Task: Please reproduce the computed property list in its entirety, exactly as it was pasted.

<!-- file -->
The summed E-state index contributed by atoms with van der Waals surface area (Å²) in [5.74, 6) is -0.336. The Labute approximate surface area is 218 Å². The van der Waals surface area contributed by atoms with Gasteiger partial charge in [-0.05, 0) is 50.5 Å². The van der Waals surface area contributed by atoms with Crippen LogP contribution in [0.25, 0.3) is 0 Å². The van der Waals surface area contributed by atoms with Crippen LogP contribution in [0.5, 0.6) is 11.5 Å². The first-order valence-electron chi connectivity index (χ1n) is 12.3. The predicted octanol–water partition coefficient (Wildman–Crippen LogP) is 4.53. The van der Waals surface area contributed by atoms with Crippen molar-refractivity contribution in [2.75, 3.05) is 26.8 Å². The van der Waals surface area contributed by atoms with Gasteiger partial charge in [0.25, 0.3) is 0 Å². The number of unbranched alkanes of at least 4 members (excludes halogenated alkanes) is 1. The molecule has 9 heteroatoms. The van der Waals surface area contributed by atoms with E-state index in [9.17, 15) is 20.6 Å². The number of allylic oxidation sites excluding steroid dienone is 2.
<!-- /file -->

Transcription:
The summed E-state index contributed by atoms with van der Waals surface area (Å²) in [5.74, 6) is -0.336. The Labute approximate surface area is 218 Å². The van der Waals surface area contributed by atoms with Gasteiger partial charge in [-0.05, 0) is 50.5 Å². The van der Waals surface area contributed by atoms with Crippen LogP contribution in [0.25, 0.3) is 0 Å². The van der Waals surface area contributed by atoms with Crippen LogP contribution in [0.5, 0.6) is 11.5 Å². The first-order valence-electron chi connectivity index (χ1n) is 12.3. The predicted octanol–water partition coefficient (Wildman–Crippen LogP) is 4.53. The van der Waals surface area contributed by atoms with Crippen molar-refractivity contribution in [2.75, 3.05) is 26.8 Å². The van der Waals surface area contributed by atoms with Gasteiger partial charge in [0.25, 0.3) is 0 Å². The number of unbranched alkanes of at least 4 members (excludes halogenated alkanes) is 1. The molecule has 9 heteroatoms. The van der Waals surface area contributed by atoms with E-state index in [9.17, 15) is 20.6 Å². The number of allylic oxidation sites excluding steroid dienone is 2.